Most of us know there is often a chasm that exists between theory and reality. Many companies expect to make a lot of money from ride hailing and ride sharing services in the future. Legacy automakers are tripping all over themselves to get into the self driving car business so they can cash in on the next boom market. But what no one seems to be taking into consideration is the cost of cleaning all those vehicles after the trip is over.
If you see a newspaper fluttering across your lawn, you pick it up because it is on your property. If you see a newspaper fluttering across a public park, you watch is go by and move on. That’s just human nature. One of the great criticism of communism is that everybody’s property is nobody’s property and becomes neglected. A self driving car that belongs to no one will suffer the same lack of care.
Pritam Singh is a driver for Lyft. He says he spends about $200 a month cleaning his Toyota Camry to get rid of vomit, greasy fingerprints, dog excrement on floor mats, and other gross and disgusting things he says come with the territory. That’s a lot of money for one person to spend when the typical fare nets just $10 or so.
Uber and Lyft assume that apps and bots will take care of running operations while they sit back and rake in the cash. In actuality, there are several hidden costs that need to be taken into account when calculating the bottom line. Hertz has recently reported huge losses because prices for used sedans are plummeting in a world where everyone wants an SUV.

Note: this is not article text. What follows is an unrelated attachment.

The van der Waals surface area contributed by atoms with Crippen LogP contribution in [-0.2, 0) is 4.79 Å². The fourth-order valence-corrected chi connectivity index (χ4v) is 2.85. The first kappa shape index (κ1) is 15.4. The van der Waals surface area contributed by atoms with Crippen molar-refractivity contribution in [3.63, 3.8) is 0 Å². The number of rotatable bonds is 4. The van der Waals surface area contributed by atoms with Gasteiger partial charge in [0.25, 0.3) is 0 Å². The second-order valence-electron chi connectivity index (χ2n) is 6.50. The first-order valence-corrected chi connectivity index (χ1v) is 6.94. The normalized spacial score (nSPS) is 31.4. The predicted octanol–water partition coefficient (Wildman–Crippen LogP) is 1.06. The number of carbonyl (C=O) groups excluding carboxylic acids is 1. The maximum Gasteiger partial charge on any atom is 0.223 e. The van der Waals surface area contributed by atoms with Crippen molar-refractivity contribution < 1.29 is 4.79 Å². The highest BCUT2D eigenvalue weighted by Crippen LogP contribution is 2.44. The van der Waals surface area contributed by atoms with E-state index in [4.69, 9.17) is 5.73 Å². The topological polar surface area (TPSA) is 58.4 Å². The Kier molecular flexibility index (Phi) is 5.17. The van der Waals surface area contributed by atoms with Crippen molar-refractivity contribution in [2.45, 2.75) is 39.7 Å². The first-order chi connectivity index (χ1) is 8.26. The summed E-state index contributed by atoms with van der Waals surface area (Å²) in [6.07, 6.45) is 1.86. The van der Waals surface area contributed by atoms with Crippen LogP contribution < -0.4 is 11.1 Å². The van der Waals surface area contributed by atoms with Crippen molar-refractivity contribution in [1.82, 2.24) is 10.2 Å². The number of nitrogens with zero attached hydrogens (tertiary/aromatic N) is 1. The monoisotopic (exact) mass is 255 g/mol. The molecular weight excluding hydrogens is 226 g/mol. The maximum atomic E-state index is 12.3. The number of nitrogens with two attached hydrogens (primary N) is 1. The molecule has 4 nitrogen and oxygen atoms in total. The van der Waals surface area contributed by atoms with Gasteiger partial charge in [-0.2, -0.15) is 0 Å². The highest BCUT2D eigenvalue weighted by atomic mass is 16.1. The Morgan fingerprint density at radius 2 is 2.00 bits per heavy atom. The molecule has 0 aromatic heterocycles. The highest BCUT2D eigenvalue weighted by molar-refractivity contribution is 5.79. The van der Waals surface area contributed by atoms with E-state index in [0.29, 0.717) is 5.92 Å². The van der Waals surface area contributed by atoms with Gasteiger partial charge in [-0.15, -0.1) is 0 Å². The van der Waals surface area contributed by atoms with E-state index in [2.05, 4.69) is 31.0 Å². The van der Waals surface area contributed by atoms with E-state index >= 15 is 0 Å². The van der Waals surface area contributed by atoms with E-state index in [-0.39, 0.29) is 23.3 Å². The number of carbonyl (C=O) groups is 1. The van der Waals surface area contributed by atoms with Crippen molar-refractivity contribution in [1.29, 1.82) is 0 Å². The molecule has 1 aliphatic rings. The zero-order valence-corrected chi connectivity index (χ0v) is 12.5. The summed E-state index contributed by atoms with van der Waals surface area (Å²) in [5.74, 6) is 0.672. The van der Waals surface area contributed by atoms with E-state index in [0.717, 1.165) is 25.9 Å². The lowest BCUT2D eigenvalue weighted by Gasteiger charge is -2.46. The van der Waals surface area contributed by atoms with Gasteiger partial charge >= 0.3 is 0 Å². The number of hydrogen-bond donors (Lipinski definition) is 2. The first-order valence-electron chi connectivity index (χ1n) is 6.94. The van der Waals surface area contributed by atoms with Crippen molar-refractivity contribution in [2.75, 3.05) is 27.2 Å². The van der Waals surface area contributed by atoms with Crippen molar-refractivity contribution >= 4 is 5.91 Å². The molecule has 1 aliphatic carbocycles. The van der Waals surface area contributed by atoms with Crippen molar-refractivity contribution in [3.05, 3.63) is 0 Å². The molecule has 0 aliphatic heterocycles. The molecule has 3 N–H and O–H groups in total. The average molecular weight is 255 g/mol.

Paying for places to park a fleet of cars in congested cities can cost big dollars. Then there is insurance, property taxes, and all the other little niggling charges that can quickly eat into gross income. Depreciation is also a big factor. Hertz must deal with average depreciation of $300 a month on its rental car fleet. Taken together, all those expenses could total billions of dollars a year. “It is a really big issue and no one has figured it out,” says Mark Wakefield, co-head of automotive practices at consulting firm AlixPartners. “No one is even betting on the outcome.”
Still, Wakefield is bullish on the future of self driving cars. In theory, they could free up acres of valuable real estate in cities. Instead of being used for parking individual cars, that land could be used for parks, recreational facilities, or bicycle lanes. Proponents believe garages on private homes and in apartment buildings could become redundant. Freeing people from paying car loans, insurance bills, repair costs, and gasoline expenses would put thousands of dollars a year back in their wallets — money that could be spent to hire a vehicle when needed.
John Zimmer, co-founder of Lyft, describes a private automobile as “a ball and chain that gets dragged through our daily life.” He predicts private car ownership will “all but end” in major U.S. cities by 2025. AlixPartners’ Wakefield says ride sharing services could fundamentally change how people view and buy transportation. But first, someone has to figure out how to keep all those cars clean. Perhaps the people who really profit from the self driving car revolution are the ones who create companies to service the needs of the car sharing industry.
In the meantime, ride share drivers like Pritar Singh have advice for others who are new to the business — and robocar operators of the future. Stay off the roads after the bars close and carry barf bags to limit vomit problems. Reduce sticky fingerprints by avoiding anyone carrying a bag from a fast food restaurant. In theory, robots will drive cars in the future, but people will always be needed to clean up after other people. That’s the reality.
Source and photo credit: Automotive News